A veterinary malpractice suit aims to overturn Georgia’s adherence to the traditional rule barring damage recovery for intangible pet companionship value. Not that it’s about you-know-what: “Money is not the object here,” says Kathryn Sutton about 13-year-old miniature Schnauzer Marshall. (D.L. Bennett, “Animal rights drive dog lawsuit”, Atlanta Journal-Constitution, Sept. 15). Earlier here, here, here, here, here, etc.
Of course, it’s $75,000 worth of not-about-the-money.
Ten bucks for the animal, ten bucks for the emotional distress. Next.
If someone is so emotionally engaged in his/her pet that this does not suffice, then that someone needs a serious rewiring, IMO.
If one can prove that there was direct cruelty directed against the animal–not medical procedures that failed to work as hoped–then let animal cruelty laws kick in with their punishments.
Please John. I don’t care what value you put on an animal’s life. Even if you think the animal life is worth only $10 (which I think is ridiculous), man’s love for animals – dogs in particuarly – is not something that needs rewiring. In many of us, defenseless animals bring out our better angels.
I’m against this type of lawsuit because I don’t think we are able as a society can open up a new can of worms of trying to value the lives of animals or their loss to their providers. But I’m really against people mocking their loss with a “here is $10” superior tone. There is a correlation between people that talk this way about animals and people that are cavalier about human suffering as well. Not a one on one correlation, but a correlation.
Vets can place a checkbox on the price list, with appropriate differences for the potential cost. Owners would either define their pet under the traditional property rule, or define their pet as important sources of emotional support.
The advantages are twofold for the vet. He could decline to take on care, or charge more for those who want a higher liability standard. Also, by recognizing which clients are more attached to their pets, they could properly market more aggressive, more expensive, and just plain more healthcare to folks who are possibly going to spend more (that is, if it’s not about the money, then the pet owner should freely open their wallet).
I’m not making mock of animals. I’ve had pets, I enjoy (most) pets. I am making serious mock over people who lose all sense of proportion and begin to think of their animals as people… no, actually better than people.
We’ve already gone down the road of ‘every life is priceless’, all the way to the loony bin. We most certainly need to avoid taking our pets down the same road.
If an individual wishes to put so much value on an accessory or even a ‘companion’, fine. But the individual is the one placing the valuation, not society, not the law, not any ‘higher moral code’. The pet owner should bear the costs and consequences of imbuing such value. Those are abstractions that are, by definition, unavailable to objective valuation. If there is no possibility of deriving an objective valuation, then the valuation should be statutorily fixed at some token amount.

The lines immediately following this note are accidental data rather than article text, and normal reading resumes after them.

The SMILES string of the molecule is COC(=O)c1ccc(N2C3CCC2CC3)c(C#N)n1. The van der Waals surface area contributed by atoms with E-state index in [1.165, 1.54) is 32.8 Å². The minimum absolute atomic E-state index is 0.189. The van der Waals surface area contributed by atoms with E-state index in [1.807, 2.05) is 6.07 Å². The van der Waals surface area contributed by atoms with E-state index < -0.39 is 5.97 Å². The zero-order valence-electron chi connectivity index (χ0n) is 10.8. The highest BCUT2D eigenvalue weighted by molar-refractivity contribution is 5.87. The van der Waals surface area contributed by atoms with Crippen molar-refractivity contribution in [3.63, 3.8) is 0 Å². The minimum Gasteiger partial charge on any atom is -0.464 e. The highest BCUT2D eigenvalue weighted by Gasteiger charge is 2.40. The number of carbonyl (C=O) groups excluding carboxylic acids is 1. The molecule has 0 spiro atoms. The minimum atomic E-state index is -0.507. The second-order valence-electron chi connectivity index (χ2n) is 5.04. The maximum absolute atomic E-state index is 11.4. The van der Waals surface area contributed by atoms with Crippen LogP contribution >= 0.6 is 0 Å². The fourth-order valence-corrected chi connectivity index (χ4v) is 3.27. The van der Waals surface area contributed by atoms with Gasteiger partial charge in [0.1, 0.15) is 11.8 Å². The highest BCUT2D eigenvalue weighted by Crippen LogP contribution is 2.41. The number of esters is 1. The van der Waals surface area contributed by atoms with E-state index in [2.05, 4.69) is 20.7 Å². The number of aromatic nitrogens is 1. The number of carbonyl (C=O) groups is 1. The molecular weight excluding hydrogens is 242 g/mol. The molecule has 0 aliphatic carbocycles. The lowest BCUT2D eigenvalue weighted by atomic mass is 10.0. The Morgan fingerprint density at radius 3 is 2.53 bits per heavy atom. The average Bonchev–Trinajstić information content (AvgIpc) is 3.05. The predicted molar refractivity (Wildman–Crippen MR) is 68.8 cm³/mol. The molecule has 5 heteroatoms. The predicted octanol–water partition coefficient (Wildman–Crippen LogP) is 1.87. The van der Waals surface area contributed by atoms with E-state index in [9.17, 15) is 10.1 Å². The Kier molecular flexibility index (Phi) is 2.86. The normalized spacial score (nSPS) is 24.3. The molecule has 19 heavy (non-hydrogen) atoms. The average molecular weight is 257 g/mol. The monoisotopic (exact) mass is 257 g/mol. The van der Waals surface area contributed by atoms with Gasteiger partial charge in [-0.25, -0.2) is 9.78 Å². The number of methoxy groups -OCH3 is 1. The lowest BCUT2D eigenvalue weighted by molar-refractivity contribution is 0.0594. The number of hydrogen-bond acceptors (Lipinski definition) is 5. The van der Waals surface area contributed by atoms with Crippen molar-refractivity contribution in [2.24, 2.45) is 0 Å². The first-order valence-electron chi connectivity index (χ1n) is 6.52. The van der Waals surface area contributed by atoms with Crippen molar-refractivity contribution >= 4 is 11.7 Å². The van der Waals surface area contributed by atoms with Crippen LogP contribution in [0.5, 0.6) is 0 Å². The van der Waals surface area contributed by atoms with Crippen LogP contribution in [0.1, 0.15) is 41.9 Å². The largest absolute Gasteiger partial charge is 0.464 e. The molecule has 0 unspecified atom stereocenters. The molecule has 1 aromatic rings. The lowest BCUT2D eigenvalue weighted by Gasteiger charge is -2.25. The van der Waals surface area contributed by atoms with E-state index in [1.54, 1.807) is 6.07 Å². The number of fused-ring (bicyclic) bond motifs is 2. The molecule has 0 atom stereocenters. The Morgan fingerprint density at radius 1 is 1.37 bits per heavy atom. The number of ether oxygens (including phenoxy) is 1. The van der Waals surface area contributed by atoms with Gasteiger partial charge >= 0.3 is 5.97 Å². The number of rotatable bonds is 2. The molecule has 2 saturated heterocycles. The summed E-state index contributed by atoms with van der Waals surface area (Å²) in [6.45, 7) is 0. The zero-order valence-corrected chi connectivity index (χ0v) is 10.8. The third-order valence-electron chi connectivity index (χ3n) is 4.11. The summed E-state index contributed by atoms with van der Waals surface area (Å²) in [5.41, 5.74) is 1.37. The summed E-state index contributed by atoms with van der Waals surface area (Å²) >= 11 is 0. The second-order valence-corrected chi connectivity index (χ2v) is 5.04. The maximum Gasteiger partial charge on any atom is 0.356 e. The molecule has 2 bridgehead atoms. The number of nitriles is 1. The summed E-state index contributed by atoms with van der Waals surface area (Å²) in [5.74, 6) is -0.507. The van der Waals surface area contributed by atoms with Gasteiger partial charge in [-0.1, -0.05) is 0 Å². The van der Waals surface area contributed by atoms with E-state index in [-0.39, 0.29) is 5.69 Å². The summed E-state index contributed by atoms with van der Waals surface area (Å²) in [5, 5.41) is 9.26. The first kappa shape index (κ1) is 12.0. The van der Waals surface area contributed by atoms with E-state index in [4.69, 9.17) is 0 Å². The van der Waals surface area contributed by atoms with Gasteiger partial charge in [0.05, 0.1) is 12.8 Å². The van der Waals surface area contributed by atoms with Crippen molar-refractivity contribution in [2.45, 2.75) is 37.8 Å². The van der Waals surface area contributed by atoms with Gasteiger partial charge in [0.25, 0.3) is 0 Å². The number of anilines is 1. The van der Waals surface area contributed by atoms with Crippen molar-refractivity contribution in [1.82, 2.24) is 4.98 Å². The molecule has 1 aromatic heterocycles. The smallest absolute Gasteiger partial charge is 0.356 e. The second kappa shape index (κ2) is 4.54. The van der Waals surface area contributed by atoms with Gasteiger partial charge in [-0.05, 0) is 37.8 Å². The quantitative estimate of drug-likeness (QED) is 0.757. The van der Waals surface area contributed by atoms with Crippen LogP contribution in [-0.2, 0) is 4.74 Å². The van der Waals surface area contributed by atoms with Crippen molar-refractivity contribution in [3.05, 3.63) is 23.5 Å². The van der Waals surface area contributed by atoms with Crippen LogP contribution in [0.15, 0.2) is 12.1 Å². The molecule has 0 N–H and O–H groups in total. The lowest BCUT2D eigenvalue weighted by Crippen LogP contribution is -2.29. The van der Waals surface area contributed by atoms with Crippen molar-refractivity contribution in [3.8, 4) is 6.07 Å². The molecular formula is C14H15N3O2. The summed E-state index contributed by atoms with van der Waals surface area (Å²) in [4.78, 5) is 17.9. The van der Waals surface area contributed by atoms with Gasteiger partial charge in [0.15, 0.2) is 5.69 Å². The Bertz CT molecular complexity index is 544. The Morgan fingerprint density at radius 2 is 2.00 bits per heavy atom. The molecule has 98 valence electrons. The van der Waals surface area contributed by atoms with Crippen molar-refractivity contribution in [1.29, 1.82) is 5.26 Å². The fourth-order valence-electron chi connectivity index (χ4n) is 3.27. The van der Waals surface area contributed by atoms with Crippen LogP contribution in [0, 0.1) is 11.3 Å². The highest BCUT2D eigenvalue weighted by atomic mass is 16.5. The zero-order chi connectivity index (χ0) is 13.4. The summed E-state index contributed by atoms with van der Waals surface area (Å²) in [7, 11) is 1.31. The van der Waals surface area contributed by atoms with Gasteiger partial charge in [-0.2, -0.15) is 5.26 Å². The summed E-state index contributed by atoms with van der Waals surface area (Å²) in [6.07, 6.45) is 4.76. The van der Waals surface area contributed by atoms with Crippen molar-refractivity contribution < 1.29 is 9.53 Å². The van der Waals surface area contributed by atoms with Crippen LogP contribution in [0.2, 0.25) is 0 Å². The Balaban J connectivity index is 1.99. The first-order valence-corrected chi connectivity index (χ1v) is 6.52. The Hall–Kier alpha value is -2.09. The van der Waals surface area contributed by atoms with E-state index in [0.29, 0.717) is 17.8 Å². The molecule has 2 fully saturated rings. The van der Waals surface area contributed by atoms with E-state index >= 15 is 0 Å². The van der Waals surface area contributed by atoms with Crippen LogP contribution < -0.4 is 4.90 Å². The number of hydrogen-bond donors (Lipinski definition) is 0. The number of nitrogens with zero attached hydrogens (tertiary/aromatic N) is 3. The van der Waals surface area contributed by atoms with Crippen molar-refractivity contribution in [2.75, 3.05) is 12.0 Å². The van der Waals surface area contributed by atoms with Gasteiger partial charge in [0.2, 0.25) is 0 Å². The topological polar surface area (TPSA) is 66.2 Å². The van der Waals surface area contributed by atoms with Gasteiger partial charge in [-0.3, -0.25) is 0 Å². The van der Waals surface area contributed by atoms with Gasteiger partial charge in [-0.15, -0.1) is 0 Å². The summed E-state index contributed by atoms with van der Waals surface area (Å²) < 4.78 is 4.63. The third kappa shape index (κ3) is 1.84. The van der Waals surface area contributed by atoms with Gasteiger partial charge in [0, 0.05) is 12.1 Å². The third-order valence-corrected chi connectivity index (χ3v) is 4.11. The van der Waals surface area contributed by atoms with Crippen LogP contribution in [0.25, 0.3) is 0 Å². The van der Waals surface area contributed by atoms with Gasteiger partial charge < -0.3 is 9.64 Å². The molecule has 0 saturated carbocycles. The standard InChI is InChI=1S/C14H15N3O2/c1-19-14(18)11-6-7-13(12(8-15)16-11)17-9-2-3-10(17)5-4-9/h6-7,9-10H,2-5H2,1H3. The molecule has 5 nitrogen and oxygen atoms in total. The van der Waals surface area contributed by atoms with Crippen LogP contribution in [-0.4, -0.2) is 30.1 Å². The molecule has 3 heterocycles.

Okay, maybe $10 was low-balling it. I could accept replacement value of the creature as reasonable, but absolutely not for pain and suffering, as those are utterly subjective to the pet owner.
Put me down on the personal property side.
There has been only a small portion of my life that I did not own a pet.
When they have died, I have cried every time.
$10 isn’t that much of a low-ball. My last two cats were free, spay/neuter is often donated or discounted so lets say $20 is a reasonable price to pay to own something living that one can love.
It will buy that chance to love and care for a living thing time and again.
I agree that these people specifically have a “wiring” problem. They owned a very sick, 13 year old dog. It died. What did they think was going to happen? If not yesterday, then soon enough.
A brief scan of the ‘net indicates an estimated average life span for this breed as ranging from 9-16 years – such span coincidently giving an age of mortality as 13 years.
They should cry, then get another dog if they want.
I like __________, I actually have some friends that are ___________. That is another version of what we are seeing here: I’m a pet owner but …. I don’t care about the value – I’m not interested in the monetary price. My whole point was the wiring comment.
I’m not necessarily disagreeing on the valuation question but I find it odd to read “put me down as personal property” and “I cried everytime” together in the same post.
Is it really necessary to judge and question the “wiring” over how someone absorbs a loss? Any loss, I don’t care it is human loved one, a pet, or a loss to Bo Bo’s Bar and Grill in softball.
The value ascribed to the loss of something emotionally important to the individual is, in many courts, seemingly without limit. I believe it impossible to tell, by looking or listening, to tell who suffered the $2 billion loss of companionship and who suffered the $10 loss.
Are we to take the plaintiff’s assessment at face value? I hope not. Neither judges nor juries should be put in the position of having to decide whose loss is real and significant and whose is meritless or over-valued.
Thus, a one-size-fits-all resolution, a statutory value on the creature, absent a true and ascertainable cost of replacement, would provide the best solution, in my opinion.
I’m either amused or worried that the comment above seems to be inching toward equating ‘specieism’ with racism. That is exactly the direction I don’t want courts (or society) taking.
I have always thought that tort law undercompensated pet injury/death plaintiffs and still do. The rule that animal losses should be compensated merely as property evolved in days before pets were treated as they are today.
Allow the claim. Add a statutory cap at $3,000. No lawyer will take the case.